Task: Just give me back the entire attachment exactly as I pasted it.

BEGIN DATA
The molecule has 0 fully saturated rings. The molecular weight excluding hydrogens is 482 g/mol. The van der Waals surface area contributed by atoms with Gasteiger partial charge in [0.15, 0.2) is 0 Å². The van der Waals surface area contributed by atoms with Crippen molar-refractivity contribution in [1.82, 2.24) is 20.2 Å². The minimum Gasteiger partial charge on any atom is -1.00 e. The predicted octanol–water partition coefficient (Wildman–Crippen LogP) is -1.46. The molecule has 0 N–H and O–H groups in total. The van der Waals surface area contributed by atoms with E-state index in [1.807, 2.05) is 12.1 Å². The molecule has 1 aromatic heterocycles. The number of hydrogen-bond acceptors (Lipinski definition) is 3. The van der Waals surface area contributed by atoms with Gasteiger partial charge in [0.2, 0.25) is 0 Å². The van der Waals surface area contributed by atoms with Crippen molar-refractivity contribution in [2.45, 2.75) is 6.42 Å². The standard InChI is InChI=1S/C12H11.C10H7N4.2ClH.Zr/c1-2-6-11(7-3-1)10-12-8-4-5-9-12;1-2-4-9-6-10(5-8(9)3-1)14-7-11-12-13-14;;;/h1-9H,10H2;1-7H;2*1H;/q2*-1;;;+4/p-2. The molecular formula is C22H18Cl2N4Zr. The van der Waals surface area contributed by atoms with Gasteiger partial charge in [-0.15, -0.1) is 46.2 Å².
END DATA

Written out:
The molecule has 0 fully saturated rings. The molecular weight excluding hydrogens is 482 g/mol. The van der Waals surface area contributed by atoms with Gasteiger partial charge in [0.15, 0.2) is 0 Å². The van der Waals surface area contributed by atoms with Crippen molar-refractivity contribution in [1.82, 2.24) is 20.2 Å². The minimum Gasteiger partial charge on any atom is -1.00 e. The predicted octanol–water partition coefficient (Wildman–Crippen LogP) is -1.46. The molecule has 0 N–H and O–H groups in total. The van der Waals surface area contributed by atoms with E-state index in [1.807, 2.05) is 12.1 Å². The molecule has 1 aromatic heterocycles. The number of hydrogen-bond acceptors (Lipinski definition) is 3. The van der Waals surface area contributed by atoms with Gasteiger partial charge in [0.2, 0.25) is 0 Å². The van der Waals surface area contributed by atoms with Crippen molar-refractivity contribution in [2.45, 2.75) is 6.42 Å². The standard InChI is InChI=1S/C12H11.C10H7N4.2ClH.Zr/c1-2-6-11(7-3-1)10-12-8-4-5-9-12;1-2-4-9-6-10(5-8(9)3-1)14-7-11-12-13-14;;;/h1-9H,10H2;1-7H;2*1H;/q2*-1;;;+4/p-2. The molecular formula is C22H18Cl2N4Zr. The van der Waals surface area contributed by atoms with Gasteiger partial charge in [-0.15, -0.1) is 46.2 Å².